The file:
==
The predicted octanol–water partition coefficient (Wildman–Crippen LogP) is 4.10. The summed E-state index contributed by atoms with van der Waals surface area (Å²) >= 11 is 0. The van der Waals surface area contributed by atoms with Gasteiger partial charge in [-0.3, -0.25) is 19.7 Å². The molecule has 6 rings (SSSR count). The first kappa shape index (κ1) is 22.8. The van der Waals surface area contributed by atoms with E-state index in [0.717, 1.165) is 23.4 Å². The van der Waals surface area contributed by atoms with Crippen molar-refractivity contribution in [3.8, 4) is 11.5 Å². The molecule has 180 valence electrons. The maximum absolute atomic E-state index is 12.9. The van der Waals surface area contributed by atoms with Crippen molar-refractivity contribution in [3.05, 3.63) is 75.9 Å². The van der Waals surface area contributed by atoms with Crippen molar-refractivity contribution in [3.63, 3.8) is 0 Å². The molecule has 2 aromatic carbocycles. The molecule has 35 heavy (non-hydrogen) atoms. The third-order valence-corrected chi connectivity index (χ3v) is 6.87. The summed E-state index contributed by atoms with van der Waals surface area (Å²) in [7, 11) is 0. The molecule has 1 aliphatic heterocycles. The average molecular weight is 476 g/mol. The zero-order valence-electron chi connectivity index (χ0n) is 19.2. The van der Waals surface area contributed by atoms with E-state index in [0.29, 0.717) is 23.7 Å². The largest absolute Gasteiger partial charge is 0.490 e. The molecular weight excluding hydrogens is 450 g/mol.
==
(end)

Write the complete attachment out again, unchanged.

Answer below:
The predicted octanol–water partition coefficient (Wildman–Crippen LogP) is 4.10. The summed E-state index contributed by atoms with van der Waals surface area (Å²) >= 11 is 0. The van der Waals surface area contributed by atoms with Gasteiger partial charge in [-0.3, -0.25) is 19.7 Å². The molecule has 6 rings (SSSR count). The first kappa shape index (κ1) is 22.8. The van der Waals surface area contributed by atoms with E-state index in [0.717, 1.165) is 23.4 Å². The van der Waals surface area contributed by atoms with Crippen molar-refractivity contribution in [3.8, 4) is 11.5 Å². The molecule has 180 valence electrons. The maximum absolute atomic E-state index is 12.9. The van der Waals surface area contributed by atoms with Crippen molar-refractivity contribution in [3.05, 3.63) is 75.9 Å². The van der Waals surface area contributed by atoms with Crippen molar-refractivity contribution in [3.63, 3.8) is 0 Å². The molecule has 2 aromatic carbocycles. The molecule has 35 heavy (non-hydrogen) atoms. The third-order valence-corrected chi connectivity index (χ3v) is 6.87. The summed E-state index contributed by atoms with van der Waals surface area (Å²) in [7, 11) is 0. The molecule has 1 aliphatic heterocycles. The average molecular weight is 476 g/mol. The zero-order valence-electron chi connectivity index (χ0n) is 19.2. The van der Waals surface area contributed by atoms with E-state index in [0.29, 0.717) is 23.7 Å². The largest absolute Gasteiger partial charge is 0.490 e. The molecular weight excluding hydrogens is 450 g/mol.